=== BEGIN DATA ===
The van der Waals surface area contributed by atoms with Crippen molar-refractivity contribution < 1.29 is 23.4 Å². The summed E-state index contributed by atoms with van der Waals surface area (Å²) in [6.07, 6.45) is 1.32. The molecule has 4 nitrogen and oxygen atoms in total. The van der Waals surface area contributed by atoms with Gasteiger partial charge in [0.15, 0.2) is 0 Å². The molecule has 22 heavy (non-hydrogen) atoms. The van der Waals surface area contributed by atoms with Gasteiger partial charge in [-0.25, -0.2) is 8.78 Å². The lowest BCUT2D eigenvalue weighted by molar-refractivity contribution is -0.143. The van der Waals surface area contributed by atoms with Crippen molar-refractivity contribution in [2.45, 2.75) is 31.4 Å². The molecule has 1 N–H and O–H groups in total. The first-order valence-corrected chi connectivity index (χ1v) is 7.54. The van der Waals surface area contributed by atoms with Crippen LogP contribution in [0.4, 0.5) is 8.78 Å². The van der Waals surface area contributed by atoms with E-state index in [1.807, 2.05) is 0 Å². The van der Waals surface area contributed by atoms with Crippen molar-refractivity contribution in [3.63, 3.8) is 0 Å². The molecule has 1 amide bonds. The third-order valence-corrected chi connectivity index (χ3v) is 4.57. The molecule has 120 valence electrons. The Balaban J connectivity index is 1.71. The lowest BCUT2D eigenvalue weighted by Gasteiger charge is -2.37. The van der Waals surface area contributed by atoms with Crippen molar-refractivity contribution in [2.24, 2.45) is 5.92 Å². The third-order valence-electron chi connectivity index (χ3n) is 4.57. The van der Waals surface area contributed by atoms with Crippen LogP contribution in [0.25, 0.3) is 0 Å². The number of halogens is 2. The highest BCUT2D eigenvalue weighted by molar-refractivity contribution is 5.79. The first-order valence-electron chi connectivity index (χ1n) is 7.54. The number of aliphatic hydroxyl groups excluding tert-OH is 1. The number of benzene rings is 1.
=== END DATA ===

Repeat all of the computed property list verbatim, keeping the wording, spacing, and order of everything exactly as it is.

The van der Waals surface area contributed by atoms with Crippen molar-refractivity contribution < 1.29 is 23.4 Å². The summed E-state index contributed by atoms with van der Waals surface area (Å²) in [6.07, 6.45) is 1.32. The molecule has 4 nitrogen and oxygen atoms in total. The van der Waals surface area contributed by atoms with Gasteiger partial charge in [0.15, 0.2) is 0 Å². The molecule has 22 heavy (non-hydrogen) atoms. The van der Waals surface area contributed by atoms with Gasteiger partial charge in [-0.25, -0.2) is 8.78 Å². The lowest BCUT2D eigenvalue weighted by molar-refractivity contribution is -0.143. The van der Waals surface area contributed by atoms with Crippen molar-refractivity contribution in [2.45, 2.75) is 31.4 Å². The molecule has 1 N–H and O–H groups in total. The first-order valence-corrected chi connectivity index (χ1v) is 7.54. The van der Waals surface area contributed by atoms with Crippen LogP contribution in [0.4, 0.5) is 8.78 Å². The van der Waals surface area contributed by atoms with E-state index in [1.807, 2.05) is 0 Å². The van der Waals surface area contributed by atoms with Crippen molar-refractivity contribution in [3.63, 3.8) is 0 Å². The molecule has 1 amide bonds. The third-order valence-corrected chi connectivity index (χ3v) is 4.57. The molecule has 120 valence electrons. The Balaban J connectivity index is 1.71. The lowest BCUT2D eigenvalue weighted by Gasteiger charge is -2.37. The van der Waals surface area contributed by atoms with Crippen molar-refractivity contribution in [2.24, 2.45) is 5.92 Å². The third-order valence-electron chi connectivity index (χ3n) is 4.57. The van der Waals surface area contributed by atoms with Crippen LogP contribution in [0.25, 0.3) is 0 Å². The number of halogens is 2. The highest BCUT2D eigenvalue weighted by molar-refractivity contribution is 5.79. The first-order valence-electron chi connectivity index (χ1n) is 7.54. The number of aliphatic hydroxyl groups excluding tert-OH is 1. The number of benzene rings is 1.